Key points in the history include the following:

  • Time of onset and course of the pain

  • Sudden or gradual onset

  • Location, quality, and severity of pain

  • Radiation (eg, to back, groin, shoulder)

  • Aggravating or precipitating factors (eg, food, position, medication)

  • Palliative factors

  • Prior similar episodes

  • Ability to pass stool or flatus

Associated symptoms include the following:

  • Fever, chills, or sweating

  • Urinary symptoms (eg, dysuria, hematuria, hesitancy)

  • Anorexia, nausea, vomiting, or diarrhea

  • Melena or blood in the stool

  • Dyspnea or chest pain

Medical history can provide clues as to the possible etiology of the pain. The following are particularly important to elicit:

  • Diabetes

  • Cardiovascular disease (hypertension, coronary artery disease, atrial fibrillation, peripheral vascular disease)

  • Previous abdominal surgery

  • Smoking history

  • Alcohol use

  • NSAID use

Physical Examination

A thorough physical examination can help to identify the underlying cause of abdominal pain. In general, findings on abdominal examination tend to be less pronounced than in younger patients. Give special attention to the following systems:

Vital signs

Tachycardia or hypotension may be signs of ruptured AAA, septic shock, GI hemorrhage, or volume depletion.

Take a rectal temperature to detect fever or hypothermia.

Pulmonary

Pneumonia occasionally may cause abdominal pain without respiratory symptoms.

Cardiovascular

Acute myocardial infarction can present as epigastric pain with or without nausea and vomiting.

The finding of atrial fibrillation or signs of diminished cardiac output should raise the consideration of mesenteric ischemia.

Hypotension, even if transient, is an ominous sign and should elicit consideration of ruptured AAA, acute myocardial infarction, or septic shock.

Abdominal examination

High-pitched bowel sounds often are associated with bowel obstruction. Absent bowel sounds may indicate adynamic ileus or advanced bowel obstruction.

A tympanitic abdomen may be observed with bowel obstruction.

Elderly patients with peritonitis may lack classic peritoneal signs of rebound and guarding.

A palpable mass may indicate malignancy or phlegmon from ruptured appendix or diverticulitis. A pulsatile mass should raise the consideration of AAA.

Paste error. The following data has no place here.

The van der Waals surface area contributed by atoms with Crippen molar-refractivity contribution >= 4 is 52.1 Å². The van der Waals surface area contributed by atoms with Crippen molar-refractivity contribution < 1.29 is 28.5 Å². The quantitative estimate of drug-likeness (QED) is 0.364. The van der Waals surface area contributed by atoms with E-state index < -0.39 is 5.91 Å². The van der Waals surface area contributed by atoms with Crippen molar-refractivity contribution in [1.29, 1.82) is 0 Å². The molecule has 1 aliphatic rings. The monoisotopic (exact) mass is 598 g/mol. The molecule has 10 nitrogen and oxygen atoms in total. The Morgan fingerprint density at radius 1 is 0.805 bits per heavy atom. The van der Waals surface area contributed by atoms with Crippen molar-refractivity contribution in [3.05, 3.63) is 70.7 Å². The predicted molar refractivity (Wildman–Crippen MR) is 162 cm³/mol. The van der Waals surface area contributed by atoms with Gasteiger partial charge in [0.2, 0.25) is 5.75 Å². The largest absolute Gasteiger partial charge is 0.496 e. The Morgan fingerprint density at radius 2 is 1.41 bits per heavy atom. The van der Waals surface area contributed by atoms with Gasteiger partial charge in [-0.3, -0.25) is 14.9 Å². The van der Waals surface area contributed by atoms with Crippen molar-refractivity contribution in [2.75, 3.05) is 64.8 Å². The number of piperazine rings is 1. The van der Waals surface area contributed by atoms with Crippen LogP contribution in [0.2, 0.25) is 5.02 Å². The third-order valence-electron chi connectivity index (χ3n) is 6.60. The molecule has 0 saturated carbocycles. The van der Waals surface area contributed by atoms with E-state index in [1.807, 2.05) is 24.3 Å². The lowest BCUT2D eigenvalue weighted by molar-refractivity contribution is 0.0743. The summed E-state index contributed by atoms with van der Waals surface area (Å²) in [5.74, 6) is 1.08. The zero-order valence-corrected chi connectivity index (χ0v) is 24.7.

Carefully look for the presence of hernia at the umbilicus, in the groin, or near the site of prior surgical incisions.

Genitourinary examination

Perform a rectal examination to identify tenderness, fecal impaction, and the presence of gross or occult blood. Failure to perform a rectal examination in patients with abdominal pain may be associated with an increased rate of misdiagnosis and should be considered a medicolegal pitfall.

Perform a pelvic examination in women regardless of whether the patient may have had a hysterectomy or is postmenopausal.

 

DDx

Diagnostic Considerations

Important considerations

In elderly patients with abdominal pain, do not rely on descriptions of the "classic presentation" for diseases in the diagnosis of acute abdomen, and do not rely on the presence of fever or leukocytosis as a sign of infection.

Ensure the patient to be admitted is admitted to the appropriate service.

Diagnosing gastroenteritis or constipation

Perform a rectal examination in patients with abdominal pain (not performing a rectal examination may be associated with increased rate of misdiagnosis)

Other conditions to be considered

Other conditions to consider in elderly patients with abdominal pain include the following:

  • Malignancy

  • Ogilvie syndrome

  • Volvulus (see Large-Bowel Obstruction)

Differential Diagnoses